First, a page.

In 1985 the media announced a new therapy for cancer. It was expensive, labor-intensive, and toxic—but, they said, it worked. How it worked is the story Ilana Löwy tells in Between Bench and Bedside, a compelling account of the clinical trials of interleukin-2 at a major French cancer hospital. Her book offers a remarkable insider’s view of the culture of clinical experimentation in oncology—and of how this culture affects the development of new treatments for cancer.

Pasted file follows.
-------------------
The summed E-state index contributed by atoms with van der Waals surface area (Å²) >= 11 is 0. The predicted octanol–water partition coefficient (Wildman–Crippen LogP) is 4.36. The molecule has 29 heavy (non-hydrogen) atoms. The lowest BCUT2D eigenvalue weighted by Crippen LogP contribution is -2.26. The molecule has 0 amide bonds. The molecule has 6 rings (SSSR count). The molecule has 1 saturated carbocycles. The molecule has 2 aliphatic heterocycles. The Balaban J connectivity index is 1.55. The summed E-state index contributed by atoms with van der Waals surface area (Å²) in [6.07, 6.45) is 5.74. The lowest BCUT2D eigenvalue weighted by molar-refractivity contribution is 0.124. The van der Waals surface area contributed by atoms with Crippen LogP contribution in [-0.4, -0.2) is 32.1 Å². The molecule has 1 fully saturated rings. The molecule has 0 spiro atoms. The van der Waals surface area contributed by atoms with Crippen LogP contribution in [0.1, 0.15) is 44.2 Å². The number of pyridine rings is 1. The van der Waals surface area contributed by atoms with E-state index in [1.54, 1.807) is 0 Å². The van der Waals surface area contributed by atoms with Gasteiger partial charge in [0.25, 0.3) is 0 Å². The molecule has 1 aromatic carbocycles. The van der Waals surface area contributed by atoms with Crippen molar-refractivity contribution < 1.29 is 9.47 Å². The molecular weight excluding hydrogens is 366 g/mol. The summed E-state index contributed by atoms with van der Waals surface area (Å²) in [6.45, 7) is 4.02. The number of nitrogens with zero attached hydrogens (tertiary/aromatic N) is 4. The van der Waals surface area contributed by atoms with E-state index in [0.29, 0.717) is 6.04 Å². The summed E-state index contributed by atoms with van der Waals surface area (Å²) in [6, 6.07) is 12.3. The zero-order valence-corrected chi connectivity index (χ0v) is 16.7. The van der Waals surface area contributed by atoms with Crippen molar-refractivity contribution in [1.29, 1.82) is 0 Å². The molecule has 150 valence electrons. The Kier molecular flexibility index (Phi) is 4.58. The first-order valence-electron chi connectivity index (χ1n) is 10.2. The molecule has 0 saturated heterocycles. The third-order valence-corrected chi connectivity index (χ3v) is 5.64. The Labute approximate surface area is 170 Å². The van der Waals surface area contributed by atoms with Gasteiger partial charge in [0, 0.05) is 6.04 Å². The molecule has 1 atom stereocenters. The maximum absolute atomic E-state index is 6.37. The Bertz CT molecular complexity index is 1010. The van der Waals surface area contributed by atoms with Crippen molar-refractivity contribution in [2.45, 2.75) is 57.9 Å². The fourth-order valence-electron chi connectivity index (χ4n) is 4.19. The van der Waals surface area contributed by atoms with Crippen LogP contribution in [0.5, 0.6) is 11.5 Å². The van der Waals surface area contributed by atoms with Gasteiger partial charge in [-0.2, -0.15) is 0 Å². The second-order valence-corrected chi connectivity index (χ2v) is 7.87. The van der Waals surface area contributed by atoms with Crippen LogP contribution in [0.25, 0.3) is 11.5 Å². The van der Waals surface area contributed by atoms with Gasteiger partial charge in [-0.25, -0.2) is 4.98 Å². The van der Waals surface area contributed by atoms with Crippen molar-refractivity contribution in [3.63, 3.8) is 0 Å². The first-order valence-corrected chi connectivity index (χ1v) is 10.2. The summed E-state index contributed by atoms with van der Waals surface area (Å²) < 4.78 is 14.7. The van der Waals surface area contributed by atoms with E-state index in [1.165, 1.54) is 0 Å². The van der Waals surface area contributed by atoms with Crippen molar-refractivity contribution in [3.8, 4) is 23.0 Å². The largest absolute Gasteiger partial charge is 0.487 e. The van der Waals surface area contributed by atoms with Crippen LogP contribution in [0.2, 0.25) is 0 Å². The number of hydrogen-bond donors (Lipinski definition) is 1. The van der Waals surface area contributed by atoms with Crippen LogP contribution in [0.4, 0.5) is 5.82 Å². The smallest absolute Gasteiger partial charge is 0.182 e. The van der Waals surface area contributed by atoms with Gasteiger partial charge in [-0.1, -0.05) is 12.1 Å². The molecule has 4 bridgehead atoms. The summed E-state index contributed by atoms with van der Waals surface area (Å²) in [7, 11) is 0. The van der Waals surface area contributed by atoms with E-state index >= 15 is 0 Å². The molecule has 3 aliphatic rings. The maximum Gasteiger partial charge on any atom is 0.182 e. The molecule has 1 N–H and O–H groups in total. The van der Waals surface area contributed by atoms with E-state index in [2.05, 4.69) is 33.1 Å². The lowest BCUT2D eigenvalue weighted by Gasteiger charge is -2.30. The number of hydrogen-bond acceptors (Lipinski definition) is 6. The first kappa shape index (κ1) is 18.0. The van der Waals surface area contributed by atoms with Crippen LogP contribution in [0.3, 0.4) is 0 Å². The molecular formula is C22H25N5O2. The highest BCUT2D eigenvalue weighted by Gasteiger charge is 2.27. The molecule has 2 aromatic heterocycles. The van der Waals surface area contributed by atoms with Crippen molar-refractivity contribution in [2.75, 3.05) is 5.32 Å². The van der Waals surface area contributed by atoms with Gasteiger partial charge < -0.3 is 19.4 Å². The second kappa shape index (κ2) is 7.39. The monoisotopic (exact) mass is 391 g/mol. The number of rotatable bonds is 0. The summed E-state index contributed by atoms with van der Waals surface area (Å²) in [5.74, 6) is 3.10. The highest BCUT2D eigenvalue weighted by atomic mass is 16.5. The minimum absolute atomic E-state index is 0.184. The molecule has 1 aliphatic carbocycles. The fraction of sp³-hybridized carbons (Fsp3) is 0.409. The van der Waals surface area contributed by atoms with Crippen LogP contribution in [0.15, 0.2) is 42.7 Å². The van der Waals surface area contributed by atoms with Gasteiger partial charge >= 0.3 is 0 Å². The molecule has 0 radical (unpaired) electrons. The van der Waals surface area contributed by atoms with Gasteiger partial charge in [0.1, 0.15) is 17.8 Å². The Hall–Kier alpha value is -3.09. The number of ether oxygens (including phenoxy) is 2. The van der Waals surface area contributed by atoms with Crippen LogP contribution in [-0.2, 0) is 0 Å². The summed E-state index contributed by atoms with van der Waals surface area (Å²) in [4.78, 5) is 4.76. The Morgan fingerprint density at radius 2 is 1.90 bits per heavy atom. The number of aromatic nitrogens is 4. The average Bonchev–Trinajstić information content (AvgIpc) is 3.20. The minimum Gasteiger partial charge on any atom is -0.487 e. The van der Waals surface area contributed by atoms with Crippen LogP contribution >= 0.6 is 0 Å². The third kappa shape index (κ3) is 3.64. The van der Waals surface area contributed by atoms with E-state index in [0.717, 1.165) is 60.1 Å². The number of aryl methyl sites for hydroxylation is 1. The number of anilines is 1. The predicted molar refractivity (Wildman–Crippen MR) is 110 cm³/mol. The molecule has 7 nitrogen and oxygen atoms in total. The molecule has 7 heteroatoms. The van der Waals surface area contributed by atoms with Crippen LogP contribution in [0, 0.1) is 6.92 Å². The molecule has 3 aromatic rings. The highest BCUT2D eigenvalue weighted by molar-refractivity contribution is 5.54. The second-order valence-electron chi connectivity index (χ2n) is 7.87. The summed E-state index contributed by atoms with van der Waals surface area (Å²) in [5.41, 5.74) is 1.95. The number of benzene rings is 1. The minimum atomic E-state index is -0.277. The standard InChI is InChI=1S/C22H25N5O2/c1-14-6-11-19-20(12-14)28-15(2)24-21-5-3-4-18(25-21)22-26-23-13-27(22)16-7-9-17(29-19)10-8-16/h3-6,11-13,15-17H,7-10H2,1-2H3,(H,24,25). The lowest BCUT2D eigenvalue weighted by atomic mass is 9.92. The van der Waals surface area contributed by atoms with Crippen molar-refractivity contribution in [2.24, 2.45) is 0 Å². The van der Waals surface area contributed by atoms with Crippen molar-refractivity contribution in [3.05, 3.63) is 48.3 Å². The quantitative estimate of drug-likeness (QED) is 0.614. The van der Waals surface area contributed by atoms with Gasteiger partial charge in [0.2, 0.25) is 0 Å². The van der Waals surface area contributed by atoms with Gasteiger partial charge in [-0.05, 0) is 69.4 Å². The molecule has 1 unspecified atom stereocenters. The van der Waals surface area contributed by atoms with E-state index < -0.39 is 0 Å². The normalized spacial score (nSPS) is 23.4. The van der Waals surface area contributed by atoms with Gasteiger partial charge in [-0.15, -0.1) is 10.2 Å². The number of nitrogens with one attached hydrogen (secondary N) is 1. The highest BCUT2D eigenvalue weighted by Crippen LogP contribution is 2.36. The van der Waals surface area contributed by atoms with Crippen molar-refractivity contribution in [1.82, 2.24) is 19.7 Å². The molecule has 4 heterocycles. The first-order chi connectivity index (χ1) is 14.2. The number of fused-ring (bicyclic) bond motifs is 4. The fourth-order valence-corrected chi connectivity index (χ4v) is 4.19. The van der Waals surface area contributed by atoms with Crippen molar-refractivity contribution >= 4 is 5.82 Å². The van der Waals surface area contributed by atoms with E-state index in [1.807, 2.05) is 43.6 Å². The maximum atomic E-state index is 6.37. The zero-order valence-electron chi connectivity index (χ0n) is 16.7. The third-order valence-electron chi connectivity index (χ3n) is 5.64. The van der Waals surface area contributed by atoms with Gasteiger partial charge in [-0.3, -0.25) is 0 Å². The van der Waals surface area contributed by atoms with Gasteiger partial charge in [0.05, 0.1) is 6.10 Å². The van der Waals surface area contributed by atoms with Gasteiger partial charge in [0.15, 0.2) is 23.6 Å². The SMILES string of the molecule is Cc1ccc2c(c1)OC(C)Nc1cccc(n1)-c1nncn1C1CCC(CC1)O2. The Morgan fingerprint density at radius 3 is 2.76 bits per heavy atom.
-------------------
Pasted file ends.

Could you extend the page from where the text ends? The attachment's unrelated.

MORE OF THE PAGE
Löwy, a historian of science who trained as an immunologist, makes the life of the laboratory and the hospital comprehensible and immediate. Before immersing us in the clinical drama, she fills in the history behind the action—a background of chemotherapy and radiation, controlled clinical trials, and the long line of immunological approaches that finally led to interleukin-2. The story then shifts to the introduction of interleukin-2 in a cancer ward. Löwy conveys the clinical investigation as a complex, multilayered phenomenon that defies the stereotypes of modern biomedicine. In this picture, the miracle-makers and arrogant, self-centered professionals of myth give way to moving images of real people negotiating the tensions between institutional and professional constraints, the search for a scientific breakthrough, and the obligation to alleviate the suffering of a patient. The result is a rare firsthand look at the multiple factors that shape real-life clinical experiments and the institutional tangle and emotional muddle that surround such trials—an invaluable view at a time when medicine is undergoing such great and confusing changes.